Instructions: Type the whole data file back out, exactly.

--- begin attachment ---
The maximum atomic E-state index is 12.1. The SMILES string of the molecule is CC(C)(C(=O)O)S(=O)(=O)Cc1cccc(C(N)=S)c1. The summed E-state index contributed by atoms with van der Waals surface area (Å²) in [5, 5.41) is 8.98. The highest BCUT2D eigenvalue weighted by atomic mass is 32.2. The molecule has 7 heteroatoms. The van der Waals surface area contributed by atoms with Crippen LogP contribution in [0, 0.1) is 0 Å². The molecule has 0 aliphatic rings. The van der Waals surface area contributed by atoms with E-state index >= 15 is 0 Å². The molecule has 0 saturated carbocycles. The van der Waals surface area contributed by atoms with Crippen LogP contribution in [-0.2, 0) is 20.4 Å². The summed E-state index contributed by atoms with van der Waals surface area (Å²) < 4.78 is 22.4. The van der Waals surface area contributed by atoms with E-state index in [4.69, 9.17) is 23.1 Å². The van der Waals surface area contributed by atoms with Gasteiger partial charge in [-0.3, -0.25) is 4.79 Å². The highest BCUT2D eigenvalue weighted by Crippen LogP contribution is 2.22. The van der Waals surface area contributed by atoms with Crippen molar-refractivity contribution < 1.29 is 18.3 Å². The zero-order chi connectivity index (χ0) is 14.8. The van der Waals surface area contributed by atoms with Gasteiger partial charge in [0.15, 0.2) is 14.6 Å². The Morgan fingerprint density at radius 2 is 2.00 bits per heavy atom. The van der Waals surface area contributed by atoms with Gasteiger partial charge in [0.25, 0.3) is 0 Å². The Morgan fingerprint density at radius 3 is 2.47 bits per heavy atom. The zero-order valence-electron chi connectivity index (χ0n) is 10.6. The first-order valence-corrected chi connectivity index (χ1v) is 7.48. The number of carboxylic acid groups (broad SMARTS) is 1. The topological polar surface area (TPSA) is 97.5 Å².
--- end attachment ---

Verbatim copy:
The maximum atomic E-state index is 12.1. The SMILES string of the molecule is CC(C)(C(=O)O)S(=O)(=O)Cc1cccc(C(N)=S)c1. The summed E-state index contributed by atoms with van der Waals surface area (Å²) in [5, 5.41) is 8.98. The highest BCUT2D eigenvalue weighted by atomic mass is 32.2. The molecule has 7 heteroatoms. The van der Waals surface area contributed by atoms with Crippen LogP contribution in [0, 0.1) is 0 Å². The molecule has 0 aliphatic rings. The van der Waals surface area contributed by atoms with E-state index >= 15 is 0 Å². The molecule has 0 saturated carbocycles. The van der Waals surface area contributed by atoms with Crippen LogP contribution in [-0.2, 0) is 20.4 Å². The summed E-state index contributed by atoms with van der Waals surface area (Å²) < 4.78 is 22.4. The van der Waals surface area contributed by atoms with E-state index in [4.69, 9.17) is 23.1 Å². The van der Waals surface area contributed by atoms with Gasteiger partial charge in [-0.3, -0.25) is 4.79 Å². The highest BCUT2D eigenvalue weighted by Crippen LogP contribution is 2.22. The van der Waals surface area contributed by atoms with Crippen molar-refractivity contribution < 1.29 is 18.3 Å². The zero-order chi connectivity index (χ0) is 14.8. The van der Waals surface area contributed by atoms with Gasteiger partial charge in [0.15, 0.2) is 14.6 Å². The Morgan fingerprint density at radius 2 is 2.00 bits per heavy atom. The van der Waals surface area contributed by atoms with Gasteiger partial charge in [0.25, 0.3) is 0 Å². The Morgan fingerprint density at radius 3 is 2.47 bits per heavy atom. The zero-order valence-electron chi connectivity index (χ0n) is 10.6. The first-order valence-corrected chi connectivity index (χ1v) is 7.48. The number of carboxylic acid groups (broad SMARTS) is 1. The topological polar surface area (TPSA) is 97.5 Å².